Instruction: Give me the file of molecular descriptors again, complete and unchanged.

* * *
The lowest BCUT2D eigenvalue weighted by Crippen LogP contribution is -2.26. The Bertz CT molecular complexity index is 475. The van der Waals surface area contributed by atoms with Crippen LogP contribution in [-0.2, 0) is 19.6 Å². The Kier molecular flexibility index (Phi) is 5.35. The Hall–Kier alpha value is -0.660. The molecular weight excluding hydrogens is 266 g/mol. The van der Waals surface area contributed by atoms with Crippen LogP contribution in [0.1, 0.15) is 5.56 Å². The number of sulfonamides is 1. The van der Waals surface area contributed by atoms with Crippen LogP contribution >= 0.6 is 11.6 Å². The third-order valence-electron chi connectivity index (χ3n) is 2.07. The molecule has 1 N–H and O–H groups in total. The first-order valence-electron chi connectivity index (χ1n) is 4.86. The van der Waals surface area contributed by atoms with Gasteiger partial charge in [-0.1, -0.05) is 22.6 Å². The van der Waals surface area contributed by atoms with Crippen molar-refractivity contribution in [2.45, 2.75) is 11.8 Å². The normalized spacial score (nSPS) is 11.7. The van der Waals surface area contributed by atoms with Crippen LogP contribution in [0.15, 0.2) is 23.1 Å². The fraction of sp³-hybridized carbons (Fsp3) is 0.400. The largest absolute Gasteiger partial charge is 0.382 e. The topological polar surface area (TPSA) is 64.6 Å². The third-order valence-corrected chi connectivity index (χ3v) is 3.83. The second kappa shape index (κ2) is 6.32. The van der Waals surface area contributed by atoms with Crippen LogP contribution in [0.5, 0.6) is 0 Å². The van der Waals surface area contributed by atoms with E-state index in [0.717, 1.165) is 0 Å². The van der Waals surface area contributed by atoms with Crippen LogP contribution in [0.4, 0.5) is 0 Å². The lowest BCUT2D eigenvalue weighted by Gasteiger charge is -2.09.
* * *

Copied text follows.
The lowest BCUT2D eigenvalue weighted by Crippen LogP contribution is -2.26. The Bertz CT molecular complexity index is 475. The van der Waals surface area contributed by atoms with Crippen LogP contribution in [-0.2, 0) is 19.6 Å². The Kier molecular flexibility index (Phi) is 5.35. The Hall–Kier alpha value is -0.660. The molecular weight excluding hydrogens is 266 g/mol. The van der Waals surface area contributed by atoms with Crippen LogP contribution in [0.1, 0.15) is 5.56 Å². The number of sulfonamides is 1. The van der Waals surface area contributed by atoms with Crippen LogP contribution >= 0.6 is 11.6 Å². The third-order valence-electron chi connectivity index (χ3n) is 2.07. The molecule has 1 N–H and O–H groups in total. The first-order valence-electron chi connectivity index (χ1n) is 4.86. The van der Waals surface area contributed by atoms with Gasteiger partial charge in [-0.1, -0.05) is 22.6 Å². The van der Waals surface area contributed by atoms with Crippen molar-refractivity contribution in [2.45, 2.75) is 11.8 Å². The normalized spacial score (nSPS) is 11.7. The van der Waals surface area contributed by atoms with Crippen LogP contribution in [0.15, 0.2) is 23.1 Å². The fraction of sp³-hybridized carbons (Fsp3) is 0.400. The largest absolute Gasteiger partial charge is 0.382 e. The topological polar surface area (TPSA) is 64.6 Å². The third-order valence-corrected chi connectivity index (χ3v) is 3.83. The second kappa shape index (κ2) is 6.32. The van der Waals surface area contributed by atoms with Crippen LogP contribution in [0.5, 0.6) is 0 Å². The van der Waals surface area contributed by atoms with E-state index in [0.717, 1.165) is 0 Å². The van der Waals surface area contributed by atoms with Crippen LogP contribution in [0.4, 0.5) is 0 Å². The lowest BCUT2D eigenvalue weighted by Gasteiger charge is -2.09.